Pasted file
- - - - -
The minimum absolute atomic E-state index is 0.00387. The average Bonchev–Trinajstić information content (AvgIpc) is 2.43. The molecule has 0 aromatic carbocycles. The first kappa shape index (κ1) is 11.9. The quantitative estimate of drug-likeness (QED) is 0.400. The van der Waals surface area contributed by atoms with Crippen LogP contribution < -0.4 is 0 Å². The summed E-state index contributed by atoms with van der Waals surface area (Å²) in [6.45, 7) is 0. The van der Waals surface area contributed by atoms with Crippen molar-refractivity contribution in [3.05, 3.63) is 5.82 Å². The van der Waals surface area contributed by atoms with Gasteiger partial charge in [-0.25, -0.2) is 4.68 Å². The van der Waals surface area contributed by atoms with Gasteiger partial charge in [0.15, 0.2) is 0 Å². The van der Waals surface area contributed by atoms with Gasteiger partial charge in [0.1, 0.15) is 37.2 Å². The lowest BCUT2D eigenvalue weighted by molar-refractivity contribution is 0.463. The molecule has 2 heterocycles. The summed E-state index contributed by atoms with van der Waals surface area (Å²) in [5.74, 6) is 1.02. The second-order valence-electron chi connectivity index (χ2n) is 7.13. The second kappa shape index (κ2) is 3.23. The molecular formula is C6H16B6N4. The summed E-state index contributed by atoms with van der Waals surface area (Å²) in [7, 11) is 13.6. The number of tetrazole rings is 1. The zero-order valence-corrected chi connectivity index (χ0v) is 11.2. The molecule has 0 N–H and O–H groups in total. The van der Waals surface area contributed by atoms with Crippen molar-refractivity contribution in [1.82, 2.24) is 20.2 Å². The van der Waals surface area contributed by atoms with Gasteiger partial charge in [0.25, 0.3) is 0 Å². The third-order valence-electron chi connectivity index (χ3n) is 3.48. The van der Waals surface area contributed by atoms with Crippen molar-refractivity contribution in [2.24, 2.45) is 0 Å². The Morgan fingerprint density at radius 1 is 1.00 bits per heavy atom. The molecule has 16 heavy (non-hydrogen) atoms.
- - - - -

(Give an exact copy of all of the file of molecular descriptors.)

The minimum absolute atomic E-state index is 0.00387. The average Bonchev–Trinajstić information content (AvgIpc) is 2.43. The molecule has 0 aromatic carbocycles. The first kappa shape index (κ1) is 11.9. The quantitative estimate of drug-likeness (QED) is 0.400. The van der Waals surface area contributed by atoms with Crippen LogP contribution < -0.4 is 0 Å². The summed E-state index contributed by atoms with van der Waals surface area (Å²) in [6.45, 7) is 0. The van der Waals surface area contributed by atoms with Crippen molar-refractivity contribution in [3.05, 3.63) is 5.82 Å². The van der Waals surface area contributed by atoms with Gasteiger partial charge in [-0.25, -0.2) is 4.68 Å². The van der Waals surface area contributed by atoms with Gasteiger partial charge in [0.15, 0.2) is 0 Å². The van der Waals surface area contributed by atoms with Gasteiger partial charge in [0.1, 0.15) is 37.2 Å². The lowest BCUT2D eigenvalue weighted by molar-refractivity contribution is 0.463. The molecule has 2 heterocycles. The summed E-state index contributed by atoms with van der Waals surface area (Å²) in [5.74, 6) is 1.02. The second-order valence-electron chi connectivity index (χ2n) is 7.13. The second kappa shape index (κ2) is 3.23. The molecular formula is C6H16B6N4. The summed E-state index contributed by atoms with van der Waals surface area (Å²) in [7, 11) is 13.6. The number of tetrazole rings is 1. The zero-order valence-corrected chi connectivity index (χ0v) is 11.2. The molecule has 0 N–H and O–H groups in total. The van der Waals surface area contributed by atoms with Crippen molar-refractivity contribution in [1.82, 2.24) is 20.2 Å². The van der Waals surface area contributed by atoms with Gasteiger partial charge in [0.25, 0.3) is 0 Å². The third-order valence-electron chi connectivity index (χ3n) is 3.48. The van der Waals surface area contributed by atoms with Crippen molar-refractivity contribution in [2.24, 2.45) is 0 Å². The Morgan fingerprint density at radius 1 is 1.00 bits per heavy atom. The molecule has 16 heavy (non-hydrogen) atoms.